/ 28 February 2024

MPs deny Gordhan’s bid for non-disclosure on SAA sale documents

Pravingordhan 179798(1)
Public Enterprises Minister Pravin Gordhan.

Parliament’s portfolio committee on public enterprises on Wednesday took the exceptional step to meet in camera to hear Minister Pravin Gordhan’s version of events in the ongoing wrangling with his former director general over the sale of SAA.

In December, members of the same committee decided that the saga of the airline’s sale to the Takatso consortium should become the subject of a parliamentary investigation. In that meeting, MPs accused Gordhan of not playing open cards with them.

At issue is the minister’s failure to submit two documents — the shortlist of bidders for a 51-stake in the national carrier and the sale agreement eventually signed with Takatso.

Committee member Khaya Magaxa asked the media to leave the room, as per prior agreement with Gordhan, but refused to acquiesce to a request by the minister for the members of the committee to sign non-disclosure agreements.

This was made clear in a letter from him to Gordhan six days ago. 

Magaxa said he wished to place on record that the committee “will not give the nod to any attempt to unlawfully curtail its constitutionally entrenched oversight role”. MPs served at the behest of the public and could not be “muzzled” on matters of public interest, he added.

The fact that the committee had agreed to the minister’s request for an camera meeting on Wednesday should “not read as an exaltation of secrecy above accountability”, particularly where public funds are at issue.

Magaxa further disputed Gordhan’s contention in his letter that the only information he is faulted for not sharing with the committee is the valuation of SAA prior to its sale and the sale of shares agreement. “This is plainly incorrect as your office has, to date, neglected and/or refused to furnish us with a shortlist of selected entities from which a final determination was made. I reiterate that the committee would like to have sight of this important document.”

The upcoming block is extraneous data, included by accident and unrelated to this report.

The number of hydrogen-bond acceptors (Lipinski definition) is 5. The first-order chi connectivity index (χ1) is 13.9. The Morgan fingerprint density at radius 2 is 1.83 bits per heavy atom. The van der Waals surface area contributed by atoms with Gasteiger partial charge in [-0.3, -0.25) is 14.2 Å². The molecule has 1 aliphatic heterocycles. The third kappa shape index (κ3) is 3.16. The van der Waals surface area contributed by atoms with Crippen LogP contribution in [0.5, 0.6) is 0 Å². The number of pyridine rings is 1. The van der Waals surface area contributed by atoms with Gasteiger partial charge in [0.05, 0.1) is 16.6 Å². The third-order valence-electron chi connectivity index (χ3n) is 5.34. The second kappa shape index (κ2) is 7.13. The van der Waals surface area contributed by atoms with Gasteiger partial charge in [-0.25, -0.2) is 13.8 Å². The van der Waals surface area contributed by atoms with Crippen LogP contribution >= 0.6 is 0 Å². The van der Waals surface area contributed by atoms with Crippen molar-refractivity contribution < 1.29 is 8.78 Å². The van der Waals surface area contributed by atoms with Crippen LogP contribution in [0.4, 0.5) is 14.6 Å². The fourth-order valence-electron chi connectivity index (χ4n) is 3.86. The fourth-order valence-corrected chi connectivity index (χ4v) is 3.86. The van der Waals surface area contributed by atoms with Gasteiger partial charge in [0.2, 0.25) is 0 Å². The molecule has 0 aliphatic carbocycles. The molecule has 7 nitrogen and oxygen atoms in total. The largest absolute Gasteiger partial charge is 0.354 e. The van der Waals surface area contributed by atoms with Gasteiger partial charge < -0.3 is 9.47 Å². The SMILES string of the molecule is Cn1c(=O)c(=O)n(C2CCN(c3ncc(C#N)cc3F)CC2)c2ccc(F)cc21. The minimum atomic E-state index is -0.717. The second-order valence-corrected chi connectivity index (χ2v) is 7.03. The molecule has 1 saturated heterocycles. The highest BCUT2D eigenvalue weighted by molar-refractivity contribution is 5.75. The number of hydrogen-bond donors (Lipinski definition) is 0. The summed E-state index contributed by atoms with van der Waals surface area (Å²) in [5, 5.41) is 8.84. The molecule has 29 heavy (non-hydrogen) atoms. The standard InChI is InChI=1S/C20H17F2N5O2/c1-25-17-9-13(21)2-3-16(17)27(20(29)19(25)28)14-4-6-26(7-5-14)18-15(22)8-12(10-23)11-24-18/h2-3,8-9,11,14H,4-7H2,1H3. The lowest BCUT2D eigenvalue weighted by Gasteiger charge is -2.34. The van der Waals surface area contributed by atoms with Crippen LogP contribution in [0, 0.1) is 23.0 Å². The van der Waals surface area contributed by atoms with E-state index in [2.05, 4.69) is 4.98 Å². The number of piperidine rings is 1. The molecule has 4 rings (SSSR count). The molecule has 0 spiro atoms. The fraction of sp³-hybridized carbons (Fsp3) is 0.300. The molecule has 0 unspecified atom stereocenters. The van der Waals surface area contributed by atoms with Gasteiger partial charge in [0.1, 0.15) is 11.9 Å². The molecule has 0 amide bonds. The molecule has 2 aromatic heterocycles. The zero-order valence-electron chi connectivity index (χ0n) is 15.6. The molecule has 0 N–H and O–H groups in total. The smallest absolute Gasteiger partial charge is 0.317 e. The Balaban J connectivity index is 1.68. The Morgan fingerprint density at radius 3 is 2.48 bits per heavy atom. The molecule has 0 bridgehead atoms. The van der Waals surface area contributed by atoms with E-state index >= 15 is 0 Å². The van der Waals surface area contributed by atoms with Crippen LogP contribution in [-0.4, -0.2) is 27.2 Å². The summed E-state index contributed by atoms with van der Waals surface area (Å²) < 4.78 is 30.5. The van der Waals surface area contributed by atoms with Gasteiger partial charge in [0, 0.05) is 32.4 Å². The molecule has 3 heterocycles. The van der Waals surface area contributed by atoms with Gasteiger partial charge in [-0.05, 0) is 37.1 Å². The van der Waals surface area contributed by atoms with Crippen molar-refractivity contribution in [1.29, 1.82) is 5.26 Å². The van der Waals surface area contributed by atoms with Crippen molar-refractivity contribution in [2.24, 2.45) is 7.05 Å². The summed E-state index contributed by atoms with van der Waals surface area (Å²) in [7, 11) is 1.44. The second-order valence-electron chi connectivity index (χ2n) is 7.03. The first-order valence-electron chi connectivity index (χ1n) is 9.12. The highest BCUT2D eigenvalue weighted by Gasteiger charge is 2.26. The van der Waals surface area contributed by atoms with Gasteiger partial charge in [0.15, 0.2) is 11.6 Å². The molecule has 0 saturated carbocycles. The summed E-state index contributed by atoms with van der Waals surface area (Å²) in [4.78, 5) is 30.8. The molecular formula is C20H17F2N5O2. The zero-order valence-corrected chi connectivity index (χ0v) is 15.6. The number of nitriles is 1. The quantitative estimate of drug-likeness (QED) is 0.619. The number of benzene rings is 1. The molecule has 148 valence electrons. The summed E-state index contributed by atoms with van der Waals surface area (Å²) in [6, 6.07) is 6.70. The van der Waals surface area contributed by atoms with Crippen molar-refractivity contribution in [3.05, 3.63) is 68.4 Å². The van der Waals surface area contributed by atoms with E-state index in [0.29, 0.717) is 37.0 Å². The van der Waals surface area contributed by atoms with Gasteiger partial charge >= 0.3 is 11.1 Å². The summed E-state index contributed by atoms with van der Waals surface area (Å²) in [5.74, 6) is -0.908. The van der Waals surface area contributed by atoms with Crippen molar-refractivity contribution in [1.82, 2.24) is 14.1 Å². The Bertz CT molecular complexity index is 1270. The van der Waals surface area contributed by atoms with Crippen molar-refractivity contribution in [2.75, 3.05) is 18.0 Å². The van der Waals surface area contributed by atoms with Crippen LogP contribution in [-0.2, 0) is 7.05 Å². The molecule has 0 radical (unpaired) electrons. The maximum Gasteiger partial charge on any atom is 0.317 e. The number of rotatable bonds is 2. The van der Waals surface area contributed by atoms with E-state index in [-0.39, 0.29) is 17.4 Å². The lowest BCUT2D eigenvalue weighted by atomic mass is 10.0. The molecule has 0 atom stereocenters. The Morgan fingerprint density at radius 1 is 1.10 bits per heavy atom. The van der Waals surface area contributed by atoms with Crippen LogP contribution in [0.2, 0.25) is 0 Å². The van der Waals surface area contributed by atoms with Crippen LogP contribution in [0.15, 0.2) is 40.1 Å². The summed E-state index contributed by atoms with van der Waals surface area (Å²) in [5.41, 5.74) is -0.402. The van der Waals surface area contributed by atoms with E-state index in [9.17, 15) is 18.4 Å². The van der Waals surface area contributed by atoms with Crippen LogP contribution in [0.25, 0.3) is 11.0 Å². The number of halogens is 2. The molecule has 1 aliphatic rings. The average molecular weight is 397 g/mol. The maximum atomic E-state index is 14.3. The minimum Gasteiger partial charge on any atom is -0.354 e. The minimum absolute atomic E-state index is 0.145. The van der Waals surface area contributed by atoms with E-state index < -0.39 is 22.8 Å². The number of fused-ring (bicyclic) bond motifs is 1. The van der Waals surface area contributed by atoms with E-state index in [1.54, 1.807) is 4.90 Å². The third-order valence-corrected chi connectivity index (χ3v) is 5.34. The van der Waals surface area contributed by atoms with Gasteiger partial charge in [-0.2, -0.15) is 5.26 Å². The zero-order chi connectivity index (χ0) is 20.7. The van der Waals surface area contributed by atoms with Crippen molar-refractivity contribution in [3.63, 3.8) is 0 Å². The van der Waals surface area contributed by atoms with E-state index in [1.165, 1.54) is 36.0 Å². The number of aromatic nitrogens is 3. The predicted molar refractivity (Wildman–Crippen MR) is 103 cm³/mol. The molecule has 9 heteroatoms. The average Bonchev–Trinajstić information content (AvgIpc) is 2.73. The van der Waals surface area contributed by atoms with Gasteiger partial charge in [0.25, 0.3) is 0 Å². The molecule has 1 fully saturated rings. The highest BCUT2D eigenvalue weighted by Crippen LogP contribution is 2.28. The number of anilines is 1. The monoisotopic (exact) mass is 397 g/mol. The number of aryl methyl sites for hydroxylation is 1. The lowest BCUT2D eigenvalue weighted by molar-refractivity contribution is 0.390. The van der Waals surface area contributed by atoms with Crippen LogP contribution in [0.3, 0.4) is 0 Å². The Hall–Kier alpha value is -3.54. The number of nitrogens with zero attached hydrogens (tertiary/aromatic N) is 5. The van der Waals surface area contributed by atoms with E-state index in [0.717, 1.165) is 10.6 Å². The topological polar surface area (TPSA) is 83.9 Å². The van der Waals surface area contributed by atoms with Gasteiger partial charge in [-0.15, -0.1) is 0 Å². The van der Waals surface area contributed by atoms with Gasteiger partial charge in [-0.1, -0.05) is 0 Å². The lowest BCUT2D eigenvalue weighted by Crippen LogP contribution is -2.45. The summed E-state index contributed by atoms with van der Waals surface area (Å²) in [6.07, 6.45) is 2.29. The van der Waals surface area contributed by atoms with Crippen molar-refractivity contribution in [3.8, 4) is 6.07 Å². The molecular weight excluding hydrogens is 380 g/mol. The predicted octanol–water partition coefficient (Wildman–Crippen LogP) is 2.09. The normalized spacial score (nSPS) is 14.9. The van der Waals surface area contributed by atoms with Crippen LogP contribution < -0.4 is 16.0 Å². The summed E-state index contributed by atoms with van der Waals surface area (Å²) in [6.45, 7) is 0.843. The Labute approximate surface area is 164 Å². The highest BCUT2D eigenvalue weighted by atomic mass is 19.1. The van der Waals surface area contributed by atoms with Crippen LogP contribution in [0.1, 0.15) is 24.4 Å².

He warned that the committee wished to have sight of all requested documents after lunchtime on Wednesday, failing which it “will explore every available legal avenue to vindicate its constitutional rights”.

The committee requested the documents in the course of dealing with an allegation by the former director general of public enterprises, Kgathatso Tlhakudi, that the deal was unlawful for two reasons.

First, Tlhakudi said, the terms of the agreement were withheld from him even though he was the accounting officer of the department because, in his view, Gordhan failed to act in the national interest and instead struck a deal for the benefit of a few select individuals.

Second, Takatso was not among the strategic equity partners on a shortlist provided to the minister.

Tlhakudi has filed a protected disclosure in which he claimed that SAA had been undervalued by at least R7  billion as part of its takeover by the consortium.

The to-and-fro between him and Gordhan has lasted more than a year. Tlhakudi was placed on precautionary suspension on 24 June last year and dismissed on 26 May this year. He took the matter to the labour court but failed in his bid for reinstatement.

He claimed he was sidelined to stop him exposing wrongdoing, while Gordhan has insisted he was sanctioned for unethical conduct, including meddling in the appointment of the department’s director for security and facilities. 

It emerged on Tuesday in parliament that the department of public enterprises failed to give the auditor general the valuation of the airline. The auditor general’s office was briefing parliament on four years of financial statements for the carrier, up to 2021, which only recently reached parliament.